Non-load bearing walls that are only intended to support themselves and the weight of the cladding or sheathings attached. This kind of walls provides no structural support and maybe interior or exterior walls
Reinforced Masonry Wall
A reinforced masonry wall is made with any type of brick, concrete, or another type of masonry materials that strengthened the use of other buildings materials to increase resistance to deterioration due to weight-bearing or other forms of stress. This type of wall could be a non-load-bearing or load-bearing. One of the common examples of masonry involves exterior walls that are created using concrete blocks or clay bricks. Along with these materials, steel rods are works into the structure, often using some type of vertical framework that allows bearing the weight of connecting walls and floors within the building. The use of this type of wall helps it to resist pressure forces and heavy compression loads. During an earthquake or failure under heavy compression loads, the unreinforced walls could be crack horizontally. The purpose of this type of wall protects the walls from cracks and makes the strength to fight against unexpected earthquakes or other kinds of natural disasters. To defeat these problems, reinforced walls are used; and their quantity and spacing are based on walls and structure conditions. Reinforcement can be used both in horizontal and vertical order at a required layoff.
Depending on which materials are used, and how they are located, reinforced masonry (RM) walls can be divided into the following categories:
- Confined Masonry
- Reinforced Cavity Masonry
- Reinforced solid Masonry
- Reinforced hollow unit Masonry
- Reinforced grouted Masonry
- Reinforced pocket type Walls
Hollow/Cavity Masonry Wall
Hollow masonry walls are made with cement blocks. This type of masonry wall is used to stop dampness from getting inside of the building. It creates a hollow area between the outside and inside of masonry walls. Cavity walls will also assist with climate control. Modern masonry walls are constructed from hollow masonry units or combined hollow and solid masonry units.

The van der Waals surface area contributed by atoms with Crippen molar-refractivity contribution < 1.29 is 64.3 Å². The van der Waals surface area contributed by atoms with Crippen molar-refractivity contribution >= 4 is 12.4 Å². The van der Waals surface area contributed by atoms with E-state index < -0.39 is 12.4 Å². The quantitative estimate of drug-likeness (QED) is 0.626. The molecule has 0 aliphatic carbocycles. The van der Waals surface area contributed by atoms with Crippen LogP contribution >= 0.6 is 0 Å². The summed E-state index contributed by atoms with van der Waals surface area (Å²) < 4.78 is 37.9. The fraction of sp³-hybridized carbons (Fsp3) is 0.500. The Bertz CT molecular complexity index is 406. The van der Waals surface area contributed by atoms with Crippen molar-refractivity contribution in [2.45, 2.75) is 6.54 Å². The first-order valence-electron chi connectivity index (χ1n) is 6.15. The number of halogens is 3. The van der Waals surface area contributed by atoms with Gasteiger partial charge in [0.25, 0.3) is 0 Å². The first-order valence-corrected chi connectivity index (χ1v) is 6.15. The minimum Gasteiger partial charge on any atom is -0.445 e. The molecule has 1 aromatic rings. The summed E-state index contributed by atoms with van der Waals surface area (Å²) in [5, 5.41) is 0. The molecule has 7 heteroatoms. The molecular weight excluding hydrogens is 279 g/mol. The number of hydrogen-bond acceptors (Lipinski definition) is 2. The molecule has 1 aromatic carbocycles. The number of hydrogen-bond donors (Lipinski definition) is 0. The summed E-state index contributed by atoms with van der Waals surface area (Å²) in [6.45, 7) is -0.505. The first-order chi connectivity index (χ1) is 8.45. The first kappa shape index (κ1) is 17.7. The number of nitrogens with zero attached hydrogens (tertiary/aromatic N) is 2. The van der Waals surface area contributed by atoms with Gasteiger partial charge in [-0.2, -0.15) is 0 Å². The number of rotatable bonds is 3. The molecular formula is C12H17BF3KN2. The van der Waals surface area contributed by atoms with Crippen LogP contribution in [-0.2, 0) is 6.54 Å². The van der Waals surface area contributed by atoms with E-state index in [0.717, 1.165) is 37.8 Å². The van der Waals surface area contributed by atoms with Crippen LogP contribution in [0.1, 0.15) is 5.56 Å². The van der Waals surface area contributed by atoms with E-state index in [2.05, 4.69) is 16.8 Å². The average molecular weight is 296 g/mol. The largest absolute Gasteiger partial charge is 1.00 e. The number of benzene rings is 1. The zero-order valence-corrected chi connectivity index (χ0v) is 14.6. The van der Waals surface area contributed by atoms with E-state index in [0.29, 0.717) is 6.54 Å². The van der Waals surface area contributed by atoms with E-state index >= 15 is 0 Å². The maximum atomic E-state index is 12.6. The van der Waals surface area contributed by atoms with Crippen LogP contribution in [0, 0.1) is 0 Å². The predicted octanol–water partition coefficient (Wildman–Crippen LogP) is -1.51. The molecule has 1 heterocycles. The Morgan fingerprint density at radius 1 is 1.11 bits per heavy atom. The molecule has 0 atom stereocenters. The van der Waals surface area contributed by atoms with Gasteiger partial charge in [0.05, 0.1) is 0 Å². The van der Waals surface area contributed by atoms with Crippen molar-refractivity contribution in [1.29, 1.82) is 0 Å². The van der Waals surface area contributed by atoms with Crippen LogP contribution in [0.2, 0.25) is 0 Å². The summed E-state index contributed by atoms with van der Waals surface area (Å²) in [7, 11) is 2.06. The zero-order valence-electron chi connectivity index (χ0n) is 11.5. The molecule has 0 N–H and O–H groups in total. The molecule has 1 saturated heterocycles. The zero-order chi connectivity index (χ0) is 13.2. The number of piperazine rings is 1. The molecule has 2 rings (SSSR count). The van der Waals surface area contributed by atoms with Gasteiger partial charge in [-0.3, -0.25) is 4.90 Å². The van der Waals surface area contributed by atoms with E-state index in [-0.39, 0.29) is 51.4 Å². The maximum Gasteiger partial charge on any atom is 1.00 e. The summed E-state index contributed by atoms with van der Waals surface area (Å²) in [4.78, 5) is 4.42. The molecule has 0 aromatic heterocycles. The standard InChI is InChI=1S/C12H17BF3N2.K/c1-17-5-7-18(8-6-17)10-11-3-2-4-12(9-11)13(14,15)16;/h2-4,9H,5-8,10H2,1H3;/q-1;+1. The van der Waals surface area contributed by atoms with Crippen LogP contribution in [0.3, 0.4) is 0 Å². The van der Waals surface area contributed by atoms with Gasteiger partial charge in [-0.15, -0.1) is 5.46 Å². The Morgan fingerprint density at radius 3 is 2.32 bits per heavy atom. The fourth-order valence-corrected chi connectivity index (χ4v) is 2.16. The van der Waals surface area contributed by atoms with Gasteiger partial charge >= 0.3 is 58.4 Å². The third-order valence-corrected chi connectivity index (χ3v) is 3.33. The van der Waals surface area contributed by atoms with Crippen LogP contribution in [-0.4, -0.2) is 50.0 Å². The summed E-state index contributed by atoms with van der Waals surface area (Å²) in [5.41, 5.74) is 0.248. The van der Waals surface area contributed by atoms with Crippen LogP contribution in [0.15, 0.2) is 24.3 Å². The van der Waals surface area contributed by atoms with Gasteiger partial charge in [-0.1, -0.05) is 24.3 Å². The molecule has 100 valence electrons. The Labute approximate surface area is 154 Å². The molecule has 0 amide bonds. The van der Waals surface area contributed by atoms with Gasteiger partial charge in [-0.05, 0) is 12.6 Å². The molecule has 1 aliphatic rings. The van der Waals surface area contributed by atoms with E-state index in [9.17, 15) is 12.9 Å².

Solid walls are systematically certified by metal ties, masonry investments, or collective reinforcement.
Composite Masonry Walls
Composite Masonry walls are made with the combination of two or more building materials; stones and bricks or hollow bricks and bricks. The purpose of this type of wall construction is –reduce the overall cost of construction and make the structure durable by providing materials of better quality and good workmanship in the faces. Composite masonry walls work to improve the appearance of a structure by covering up the inferior works by the use of superior quality material in the desired positions. This type of wall is better because it is cost-effective and optically appealing.
Types of Composite Masonry walls:
- Brick Backed Ashlar
- Brick facing with Rubble or Concrete Backing
- Stone facing with Brick, Rubble or concrete Backing
Post-tensioned Masonry Wall
Post-tensioning provides an additional axial load to masonry structures and thus increases resistance to lateral force. This type of wall has over their conventionally reinforced equivalents, such as increased in-plane strength and the absence of residual post-earthquake wall displacements. Post-tensioning now is used extensively in bridges, elevated slabs (parking structures and residential or commercial buildings), residential foundations, walls, and columns. Designers commonly take advantage of this method to produce buildings and structures with clear open spaces allowing more architectural freedom.